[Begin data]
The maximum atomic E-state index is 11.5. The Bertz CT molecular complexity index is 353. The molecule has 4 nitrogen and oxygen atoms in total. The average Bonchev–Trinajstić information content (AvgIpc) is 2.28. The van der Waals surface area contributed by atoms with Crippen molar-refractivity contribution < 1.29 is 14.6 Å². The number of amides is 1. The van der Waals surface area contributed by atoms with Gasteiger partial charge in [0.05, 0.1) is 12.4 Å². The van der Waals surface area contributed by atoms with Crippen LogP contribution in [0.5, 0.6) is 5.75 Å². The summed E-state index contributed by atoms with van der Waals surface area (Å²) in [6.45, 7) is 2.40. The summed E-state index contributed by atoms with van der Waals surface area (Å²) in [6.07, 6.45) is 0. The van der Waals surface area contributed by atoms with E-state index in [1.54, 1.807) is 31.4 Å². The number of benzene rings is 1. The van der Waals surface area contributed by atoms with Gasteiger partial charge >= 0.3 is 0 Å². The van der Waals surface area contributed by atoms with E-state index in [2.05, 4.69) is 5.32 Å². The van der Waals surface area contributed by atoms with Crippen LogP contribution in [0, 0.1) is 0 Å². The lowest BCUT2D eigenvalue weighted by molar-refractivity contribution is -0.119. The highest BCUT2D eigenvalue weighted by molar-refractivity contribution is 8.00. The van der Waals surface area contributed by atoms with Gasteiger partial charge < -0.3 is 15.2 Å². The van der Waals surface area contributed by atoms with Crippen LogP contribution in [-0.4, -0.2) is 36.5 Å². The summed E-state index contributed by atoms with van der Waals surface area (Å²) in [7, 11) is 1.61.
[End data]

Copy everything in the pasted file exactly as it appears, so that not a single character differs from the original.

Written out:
The maximum atomic E-state index is 11.5. The Bertz CT molecular complexity index is 353. The molecule has 4 nitrogen and oxygen atoms in total. The average Bonchev–Trinajstić information content (AvgIpc) is 2.28. The van der Waals surface area contributed by atoms with Crippen molar-refractivity contribution < 1.29 is 14.6 Å². The number of amides is 1. The van der Waals surface area contributed by atoms with Gasteiger partial charge in [0.05, 0.1) is 12.4 Å². The van der Waals surface area contributed by atoms with Crippen LogP contribution in [0.5, 0.6) is 5.75 Å². The summed E-state index contributed by atoms with van der Waals surface area (Å²) in [6.45, 7) is 2.40. The summed E-state index contributed by atoms with van der Waals surface area (Å²) in [6.07, 6.45) is 0. The van der Waals surface area contributed by atoms with E-state index in [1.54, 1.807) is 31.4 Å². The number of benzene rings is 1. The van der Waals surface area contributed by atoms with Gasteiger partial charge >= 0.3 is 0 Å². The van der Waals surface area contributed by atoms with E-state index in [2.05, 4.69) is 5.32 Å². The van der Waals surface area contributed by atoms with Crippen LogP contribution in [0, 0.1) is 0 Å². The lowest BCUT2D eigenvalue weighted by molar-refractivity contribution is -0.119. The highest BCUT2D eigenvalue weighted by molar-refractivity contribution is 8.00. The van der Waals surface area contributed by atoms with Gasteiger partial charge < -0.3 is 15.2 Å². The van der Waals surface area contributed by atoms with Crippen LogP contribution in [-0.4, -0.2) is 36.5 Å². The summed E-state index contributed by atoms with van der Waals surface area (Å²) in [7, 11) is 1.61.